You'll see visions of familiar Aussie landscapes, homesteads and sheep shearers while gaining insight into how place, people and global influences shaped the impressionist movement Down Under.

     A series of paintings on cigar box lids features works first shown way back in 1889's 9 by 5 Impression Exhibition, while Frederick McCubbin's 1904 creation The pioneer provides a glimpse into one of the great art mysteries of recent times.

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    Wineries Around Melbourne

    Wine and Cheese Sundays

    Wrap up the weekend with vino and free cheese.

    With yet another Monday looming large, Sunday afternoons can sometimes feel like a bit of a bummer — but not for much longer. We've found a surefire mood-booster to help you end your weekend on a high note, involving free (and delicious) cheese.

    From Sunday, April 11, Richmond's Ugly Duckling is kicking off the latest round of its ever-popular Wine and Cheese Sundays sessions, and inviting you to squash those inevitable Sunday blues with a good old-fashioned grazing session. Pop in between 3–7 pm each weekend, and you'll also score a complimentary cheese plate when you purchase any bottle of wine.

    Cheese-wise, you can choose between quality creations like a Spanish manchego, Le Delice des Premier, the Colston Bassett stilton blue or Castel Regio taleggio — each served with classic accompaniments including fig paste, lavosh biscuits and fresh apple slices.

    Of course, if you fancy amping up the indulgence factor, there's always the option to add on extra serves of cheese. Plus, there's a cracking cocktail list for those who'd like to linger even longer.

    Phillip Island's Penguin Parade melbourne

    Phillip Island Penguin Parade

    Watch Little Penguins dash home across the sand at dusk at Phillip Island Nature Parks' Penguin Parade. Explore boardwalks after dark to see, smell and hear these penguins in the colony, greeting neighbors, partners and their chicks. While you wander, keep an eye out for resident wildlife including Swamp Wallabies, Eastern Barred Bandicoots, Cape Barren Geese and Short-tailed Shearwaters.

    Every visit to the Penguin Parade protects nature for wildlife. Visitors support Phillip Island Nature Parks vital research, education and conservation projects that ensure Phillip Island's native habitats thrive into the future for both wildlife and us to enjoy.

    Book a tour to have a private ranger guide sharing conservation stories and penguin information with you, or opt for the self-guided viewing and enjoy the free interactives inside the visitor center.


    • Actively welcomes people with access needs 
    • Suitable for guests who have challenges with learning, communication, understanding and behavior 
    • Suitable for guests with sufficient mobility to climb two or three steps, but would benefit from fixtures and fittings to aid balance 
    • Suitable for guests who depend on the use of a wheelchair in a seated position at all times 
    • Suitable for guests with high support needs who uses a hoist and always travel with a carer


    • Bar 
    • Café 
    • Car park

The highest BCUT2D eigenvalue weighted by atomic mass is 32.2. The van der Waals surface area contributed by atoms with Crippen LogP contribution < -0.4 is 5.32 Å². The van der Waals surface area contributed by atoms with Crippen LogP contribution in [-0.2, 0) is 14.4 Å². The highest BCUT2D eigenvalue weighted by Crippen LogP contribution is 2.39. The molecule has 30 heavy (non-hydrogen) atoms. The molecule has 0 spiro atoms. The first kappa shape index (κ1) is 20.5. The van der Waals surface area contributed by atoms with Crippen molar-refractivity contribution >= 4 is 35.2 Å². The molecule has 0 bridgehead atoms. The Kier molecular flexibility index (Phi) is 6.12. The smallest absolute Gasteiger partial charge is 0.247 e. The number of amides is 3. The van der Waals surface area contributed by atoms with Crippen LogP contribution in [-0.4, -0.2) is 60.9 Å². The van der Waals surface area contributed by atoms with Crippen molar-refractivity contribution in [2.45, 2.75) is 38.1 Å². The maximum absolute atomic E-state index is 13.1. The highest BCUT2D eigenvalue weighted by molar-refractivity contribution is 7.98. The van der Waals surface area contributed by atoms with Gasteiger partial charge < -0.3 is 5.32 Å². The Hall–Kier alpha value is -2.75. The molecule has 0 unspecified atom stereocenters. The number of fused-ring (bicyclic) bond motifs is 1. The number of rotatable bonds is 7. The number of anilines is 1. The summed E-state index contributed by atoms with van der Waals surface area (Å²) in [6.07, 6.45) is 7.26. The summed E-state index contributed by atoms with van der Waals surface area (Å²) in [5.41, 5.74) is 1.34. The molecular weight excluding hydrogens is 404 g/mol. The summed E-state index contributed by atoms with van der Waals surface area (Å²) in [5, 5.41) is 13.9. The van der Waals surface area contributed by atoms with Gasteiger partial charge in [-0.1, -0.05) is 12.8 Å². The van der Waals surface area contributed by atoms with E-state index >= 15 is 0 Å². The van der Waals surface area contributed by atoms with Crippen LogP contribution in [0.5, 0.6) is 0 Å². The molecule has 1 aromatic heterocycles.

• Coach parking 
    • Conference/convention facilities


    • COVID Clean Practicing Business 
    • ECO Certified (Advanced Ecotourism) by Ecotourism Australia


    • Australian Tourism Export Council 
    • National Trust 
    • Victoria Tourism Industry Council

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    Puffing Billy Railway

    Puffing Billy Railway

    Step into a timeless world of wonder with Australia’s favorite steam train, Puffing Billy, located in the heart of the Dandenong Ranges and only one hour east of Melbourne.

    Built-in 1900 to serve the local communities that lived in the hills, carrying anything from passengers to timber, livestock, potatoes and plants, the Railway is now a major tourist attraction that invites visitors to come and experience a century-old tradition every day of the year, except Christmas Day, thanks to the tireless efforts of more than 600 volunteers.

    Take in the magic of steam train travel from the moment you arrive, with the sight of the historic locomotives being prepared for departure, the smell of steam billowing out of the vessel’s chimney and the evocative sound of the train’s whistle.

    Before long, jump on board the open side carriages for a serene ride over the hills, across the iconic timber trestle bridges, down the valley and into the forest on the original mountain track between Belgrave and Lakeside.

    In addition to the excursion train experience, guests also have the choice of booking Private Carriage Hire and pre-purchased Picnic and Lunch packs.

    Crown Casino

    Slow Moving Waters

    TarraWarra Museum of Art's Biennial exhibition is all about taking it slow

    For many, it felt like 2020 was the year that time stood still. So, you won't have any trouble relating to the works showcased in the TarraWarra Biennial 2021 exhibition, Slow Moving Waters. Running from Saturday, March 27, to Sunday, July 11, the show centers on ideas of slowness and drift, and the way these concepts are mirrored in the winding Yarra River, which curves its way near the museum's grounds.

    Here, 25 Australian artists present new works embracing slowness, bucking against the accelerated rush that can be all too present in today's modern world. Among them, you'll spy pieces embracing the scale of time, or exploring the idea of idleness, with many works designed to change and evolve over the course of the exhibition.